The Lincoln Connection
Can you imagine a United States of America where slavery is still in practice? Can you envision not a United States of America, but a country divided in two; the Union and the Confederacy? Had Abraham Lincoln not been our nation’s 16th president, these might have been a reality today. “Bloomington-Normal is the most significant city in Lincoln’s story,” says Guy Fraker, a local Lincoln expert who wrote Lincoln’s Ladder to the Presidency: The Eighth Judicial Circuit and served as a consultant on the WILL-TV documentary Lincoln: Prelude to the Presidency. “Lincoln is the savior of democracy. Bloomington-Normal shaped the greatest leader that democracy has ever had.”
Lincoln made his first visit to Bloomington-Normal in 1837 when he was a lawyer on the eighth judicial circuit. During this time, he met two residents who would not only become his close friends, but the most important political backers in his quest for state and national office, Jesse Fell and David Davis. Fell was a businessman who later founded Illinois State University, while Davis was a lawyer who would became an associate justice of the United States Supreme Court.
According to Fell’s later recollection, in 1858, Fell spotted Lincoln coming out of the McLean County Courthouse (which is now the McLean County Museum of History) and invited him to the law office of his brother, Kersey Fell. The office was located on an upper floor of 106 W. Washington St. on the south side of the courthouse square, above what is currently Burpo’s Boutique. “At that meeting, Fell told Lincoln he should run for president,” says Fraker. “He told him he should write a biography so people across the country could get to know him.” Initially skeptical, Lincoln turned it in a year later.
As the election grew closer, Lincoln was not a front-runner for the Republication nomination. “Fell and Davis created a network of Central Illinois lawyers,” says Fraker. “They went to the Republican National Convention in Chicago and secured him the nomination.”
Don’t Leave the Past in the Past
On Davis’ farm in Bloomington, Lincoln occasionally stayed at his mansion, Clover Lawn. A new mansion was built in the 1870s, which has been renamed as the David Davis Mansion and is open to visitors for tours. For a rare glimpse into the daily lives of a wealthy Victorian family, don’t miss a visit. You’ll meet the family, their servants and hear stories about our city during Lincoln’s time here. The mansion also hosts many annual events, including Lincoln’s Birthday Celebration, Christmas at the Mansions and the Glorious Garden Festival. Fun fact: there is a letter written by Lincoln addressed to Clover Lawn on display at the Abraham Lincoln Presidential Library in Springfield.
Our Looking for Lincoln Tour offers you a chance to walk in Lincoln’s footsteps. On the tour, you’ll see the places where he stayed, practiced law and visited during his time in BN.
BN also has the perfect souvenir for your Lincoln adventure. The McLean County Museum of History is now a part of the National Park Service Passport Program, which allows visitors to record their adventures by receiving a cancellation stamp in their NPS passport at each Looking for Lincoln site that they visit. The passport can be purchased at several Abraham Lincoln National Heritage Area sites. The cancellations, like those received in an international passport, record the name of the passport community and the date it was visited.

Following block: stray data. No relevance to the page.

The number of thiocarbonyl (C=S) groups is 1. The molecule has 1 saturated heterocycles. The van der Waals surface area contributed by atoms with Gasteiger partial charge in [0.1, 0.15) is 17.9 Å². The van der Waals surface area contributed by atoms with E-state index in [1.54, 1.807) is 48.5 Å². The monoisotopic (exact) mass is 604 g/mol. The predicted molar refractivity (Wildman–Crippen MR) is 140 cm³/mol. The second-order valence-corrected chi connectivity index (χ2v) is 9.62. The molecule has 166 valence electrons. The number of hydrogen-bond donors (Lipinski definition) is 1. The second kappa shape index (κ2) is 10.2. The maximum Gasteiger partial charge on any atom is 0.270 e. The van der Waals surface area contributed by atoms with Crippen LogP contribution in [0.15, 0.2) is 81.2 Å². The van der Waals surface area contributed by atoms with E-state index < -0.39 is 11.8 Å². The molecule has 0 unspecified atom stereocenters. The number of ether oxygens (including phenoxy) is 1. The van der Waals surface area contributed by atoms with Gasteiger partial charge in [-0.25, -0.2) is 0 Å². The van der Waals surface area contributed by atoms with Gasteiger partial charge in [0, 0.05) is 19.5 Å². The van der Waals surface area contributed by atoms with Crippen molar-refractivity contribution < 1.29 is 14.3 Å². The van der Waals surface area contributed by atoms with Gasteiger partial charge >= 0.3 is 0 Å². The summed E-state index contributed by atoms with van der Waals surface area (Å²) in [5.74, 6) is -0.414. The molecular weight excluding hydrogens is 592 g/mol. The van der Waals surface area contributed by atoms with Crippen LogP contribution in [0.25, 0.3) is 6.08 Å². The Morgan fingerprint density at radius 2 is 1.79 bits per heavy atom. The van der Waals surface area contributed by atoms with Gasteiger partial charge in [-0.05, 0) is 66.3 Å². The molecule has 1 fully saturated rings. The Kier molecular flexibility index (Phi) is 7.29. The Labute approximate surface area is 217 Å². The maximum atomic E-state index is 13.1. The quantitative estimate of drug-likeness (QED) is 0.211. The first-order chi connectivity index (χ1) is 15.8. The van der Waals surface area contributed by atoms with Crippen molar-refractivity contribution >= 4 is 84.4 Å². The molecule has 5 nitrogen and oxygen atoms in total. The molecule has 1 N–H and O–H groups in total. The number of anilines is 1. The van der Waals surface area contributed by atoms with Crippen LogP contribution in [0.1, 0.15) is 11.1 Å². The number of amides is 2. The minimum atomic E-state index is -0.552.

To Be or Not to Be
If Lincoln were alive today, he surely would have been an attendee of the Illinois Shakespeare Festival. “Shakespeare transformed Lincoln,” says Fraker. “His favorite play was Macbeth.” It’s easy to understand why Lincoln connected more deeply with a tragedy over one of Shakespeare’s comedies. His alleged first love, Ann Rutledge, died of typhoid and two of his sons passed away before they reached their teenage years. Lincoln kept a copy of the Bard’s completed works on hand in the White House.
Each year, the festival performs Shakespeare’s plays and those written in his spirt. You can enjoy behind-the-scenes tours, live jazz music, ice cream socials with the cast and crew and nightly green shows. This year’s performances include The Merry Wives of Windsor, Henry V and Shakespeare in Love.
To celebrate the Bicentennial, a new event has been added to the festival. The Shakespeare in the Land of Lincoln Symposium will include four lectures by leading Lincoln scholars (including Guy Fraker) , a new play for young audiences and exhibits on both Lincoln and Shakespeare.
The Fest of Times
Each summer, Lincoln’s Festival on 66 gathers together people throughout Central Illinois who feel a shared sense of pride in our area’s deep connection to our 16th president. Each of the ten different locations that host the festival feature a different activity. You’ll experience Civil War re-enactments, traditional craft demonstrations, talks, tours and more. This year’s festival features Bicentennial-specific programs celebrating highlights of Illinois’ 200-year history.
The Lincoln Connection
In 2018, 158 years after his last visit to Bloomington-Normal, our connection to Lincoln is stronger than ever. Walking around town today, it’s easy to picture Lincoln going about his day: walking down the steps of the McLean County Courthouse, bent over his paperwork in his office, tipping his famous top hat in greeting to a stranger. His speeches and policies made America what it is today, but without us, he might never have been elected.
When you visit us, you’ll visit the land that helped make Lincoln.